1915 Pittsburgh Panthers football team

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1915 Pittsburgh Panthers football
Co-national champion (Davis)
Conference Independent
1915 record 8–0
Head coach Glenn Scobey "Pop" Warner
Home stadium Forbes Field
« 1914 1916 »

The 1915 Pittsburgh Panthers football team represented the University of Pittsburgh in the 1915 college football season. Led by coach Glenn Scobey "Pop" Warner, his first season at Pitt, the Panthers went undefeated on the season with an 8–0 record and outscored their opponents by a combined total of 247–19.


Cover art from a 1915 Pitt football game program

Pitt athletic booster Joseph Trees and athletic director A. R. Hamilton hired "Pop" Warner in 1914 as Pitt's head coach. Warner, who had previously led Carlisle, Cornell, and Georgia, had been successful at his previous stops, mentoring the likes of Jim Thorpe, and was known as an innovator of the game who originated the screen pass, single- and double-wing formations, and use of shoulder and thigh pads. His arrival at Pitt gave the program instant national credibility, lifting the perception of the program from a regional power to that of a national one.[1]

Warner's impact was immediate. Led by center Robert Peck, Pitt's first First Team All-American, and All-American end James Pat Herron, the 1915 Pitt team went 8–0, shutting out five opponents and outscoring opponents by a combined 247–19. The team was selected by football historian Parke H. Davis as that season's co-national champion.[2]


Date Opponent Site Result
October 2 Westminster Forbes FieldPittsburgh, PA W 32-0  
October 9 at Navy Worden Field • Annapolis, MD W 47-12  
October 16 Carlisle Industrial School Forbes Field • Pittsburgh, PA W 45-0  
October 23 at Penn Franklin FieldPhiladelphia, PA W 14-7  
October 30 Allegheny College Forbes Field • Pittsburgh, PA W 42-0  
November 6 Washington & Jefferson Forbes Field • Pittsburgh, PA W 19-0  
November 13 Carnegie Tech Forbes Field • Pittsburgh, PA W 28-0  
November 25 Penn State Forbes Field • Pittsburgh, PA (Rivalry) W 20-0  


List of national championship selectors

The 1915 team was selected or recognized as national champions by multiple selectors, of which Parke H. Davis's selection is recognized as "major" (i.e. national in scope) by the official NCAA football records book.[4] College Football Data Warehouse also recognizes Pitt as a national champion in 1915,[5] as did a 1970 Sports Illustrated study that has served as the historical basis of the university's historical national championship claims since its original publication.[6]

The are the selectors that determined Pitt to be national champions in 1915.[5]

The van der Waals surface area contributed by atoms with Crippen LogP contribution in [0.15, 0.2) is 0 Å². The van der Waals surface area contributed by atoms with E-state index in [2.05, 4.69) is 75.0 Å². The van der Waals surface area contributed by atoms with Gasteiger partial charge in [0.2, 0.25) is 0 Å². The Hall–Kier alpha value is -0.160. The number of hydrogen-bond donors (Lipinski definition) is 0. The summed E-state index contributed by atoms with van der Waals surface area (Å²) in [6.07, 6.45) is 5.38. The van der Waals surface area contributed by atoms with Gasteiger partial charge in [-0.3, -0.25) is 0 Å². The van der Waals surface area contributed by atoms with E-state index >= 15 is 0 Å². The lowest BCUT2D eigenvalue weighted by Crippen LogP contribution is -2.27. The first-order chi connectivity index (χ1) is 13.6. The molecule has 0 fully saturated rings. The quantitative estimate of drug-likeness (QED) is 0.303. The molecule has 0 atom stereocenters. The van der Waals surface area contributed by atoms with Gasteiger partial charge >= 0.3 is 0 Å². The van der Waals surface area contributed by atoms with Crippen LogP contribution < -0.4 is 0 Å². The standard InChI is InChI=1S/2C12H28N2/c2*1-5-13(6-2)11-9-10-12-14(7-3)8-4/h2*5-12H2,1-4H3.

* A "major" selector that was "national scope" according to the official NCAA football records book.[4]

All-American selections

*Bold - Consensus All-American[7]


  1. Sciullo Jr., Sam (2008). University of Pittsburgh Football Vault: The History of the Panthers. Atlanta, GA: Whitman Publishing, LLC. p. 25. ISBN 0-7948-2653-9.<templatestyles src="Module:Citation/CS1/styles.css"></templatestyles>
  2. National Collegiate Athletic Association (NCAA) (2015). "National Poll Rankings" (PDF). NCAA Division I Football Records. NCAA. p. 108. Retrieved January 8, 2016.<templatestyles src="Module:Citation/CS1/styles.css"></templatestyles>
  3. "Pittsburgh Yearly Results".<templatestyles src="Module:Citation/CS1/styles.css"></templatestyles>
  4. 4.0 4.1 2012 NCAA Football Records (PDF). The National Collegiate Athletic Association. 2012. pp. 69–71. Retrieved March 4, 2013.<templatestyles src="Module:Citation/CS1/styles.css"></templatestyles>
  5. 5.0 5.1 "1915 National Championships". College Football Data Warehouse. Retrieved March 4, 2013.<templatestyles src="Module:Citation/CS1/styles.css"></templatestyles>
  6. Borghetti, E.J.; Nestor, Mendy; Welsh, Celeste, eds. (2008). 2008 Pitt Football Media Guide (PDF). Pittsburgh, PA: University of Pittsburgh. p. 156. Retrieved 2010-07-07.<templatestyles src="Module:Citation/CS1/styles.css"></templatestyles>
  7. 7.0 7.1 "Award Winners" (PDF). NCAA. 2012. pp. 2–4.<templatestyles src="Module:Citation/CS1/styles.css"></templatestyles>
  8. 8.0 8.1 "Covers Wide Scope In Choosing His All-American Gridironers". The Washington Post. 1915-12-05.<templatestyles src="Module:Citation/CS1/styles.css"></templatestyles>
  9. "Monty Picks All-Star Team: Maulbetsch of Michigan Lands on Second Eleven; He is Only 'Westerner' to Be Honored by the Writer". Fort Wayne News. 1915-12-04.<templatestyles src="Module:Citation/CS1/styles.css"></templatestyles>
  10. "Sporting Notes". Syracuse Herald. 1915-12-03.<templatestyles src="Module:Citation/CS1/styles.css"></templatestyles>
  11. Tommy Clark (1915-12-05). "The All American Eleven for Season of 1915". The Lexington Herald.<templatestyles src="Module:Citation/CS1/styles.css"></templatestyles>